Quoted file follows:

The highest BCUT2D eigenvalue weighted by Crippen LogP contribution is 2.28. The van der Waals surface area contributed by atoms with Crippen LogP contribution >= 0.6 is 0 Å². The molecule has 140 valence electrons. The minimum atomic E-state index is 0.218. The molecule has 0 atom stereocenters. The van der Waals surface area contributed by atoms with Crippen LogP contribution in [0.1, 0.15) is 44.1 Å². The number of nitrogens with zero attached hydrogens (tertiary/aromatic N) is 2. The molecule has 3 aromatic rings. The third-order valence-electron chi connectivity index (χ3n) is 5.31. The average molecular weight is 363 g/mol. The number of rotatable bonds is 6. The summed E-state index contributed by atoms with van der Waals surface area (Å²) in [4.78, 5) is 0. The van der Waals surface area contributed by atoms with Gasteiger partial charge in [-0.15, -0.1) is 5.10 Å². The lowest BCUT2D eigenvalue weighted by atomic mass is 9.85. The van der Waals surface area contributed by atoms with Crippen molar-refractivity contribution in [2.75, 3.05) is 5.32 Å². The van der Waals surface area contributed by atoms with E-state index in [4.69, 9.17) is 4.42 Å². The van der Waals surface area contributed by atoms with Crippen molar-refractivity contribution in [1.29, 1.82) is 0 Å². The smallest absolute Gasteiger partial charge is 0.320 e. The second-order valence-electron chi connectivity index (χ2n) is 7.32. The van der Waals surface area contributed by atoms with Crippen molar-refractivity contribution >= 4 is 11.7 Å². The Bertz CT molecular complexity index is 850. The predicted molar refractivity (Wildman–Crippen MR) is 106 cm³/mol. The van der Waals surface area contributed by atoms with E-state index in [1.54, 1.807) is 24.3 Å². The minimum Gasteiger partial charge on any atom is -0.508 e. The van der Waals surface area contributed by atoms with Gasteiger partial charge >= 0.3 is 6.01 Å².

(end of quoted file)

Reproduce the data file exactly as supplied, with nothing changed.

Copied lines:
The highest BCUT2D eigenvalue weighted by Crippen LogP contribution is 2.28. The van der Waals surface area contributed by atoms with Crippen LogP contribution >= 0.6 is 0 Å². The molecule has 140 valence electrons. The minimum atomic E-state index is 0.218. The molecule has 0 atom stereocenters. The van der Waals surface area contributed by atoms with Crippen LogP contribution in [0.1, 0.15) is 44.1 Å². The number of nitrogens with zero attached hydrogens (tertiary/aromatic N) is 2. The molecule has 3 aromatic rings. The third-order valence-electron chi connectivity index (χ3n) is 5.31. The average molecular weight is 363 g/mol. The number of rotatable bonds is 6. The summed E-state index contributed by atoms with van der Waals surface area (Å²) in [4.78, 5) is 0. The van der Waals surface area contributed by atoms with Gasteiger partial charge in [-0.15, -0.1) is 5.10 Å². The lowest BCUT2D eigenvalue weighted by atomic mass is 9.85. The van der Waals surface area contributed by atoms with Crippen molar-refractivity contribution in [2.75, 3.05) is 5.32 Å². The van der Waals surface area contributed by atoms with E-state index in [4.69, 9.17) is 4.42 Å². The van der Waals surface area contributed by atoms with Crippen molar-refractivity contribution in [1.29, 1.82) is 0 Å². The smallest absolute Gasteiger partial charge is 0.320 e. The second-order valence-electron chi connectivity index (χ2n) is 7.32. The van der Waals surface area contributed by atoms with Crippen molar-refractivity contribution >= 4 is 11.7 Å². The Bertz CT molecular complexity index is 850. The predicted molar refractivity (Wildman–Crippen MR) is 106 cm³/mol. The van der Waals surface area contributed by atoms with E-state index in [1.54, 1.807) is 24.3 Å². The minimum Gasteiger partial charge on any atom is -0.508 e. The van der Waals surface area contributed by atoms with Gasteiger partial charge >= 0.3 is 6.01 Å².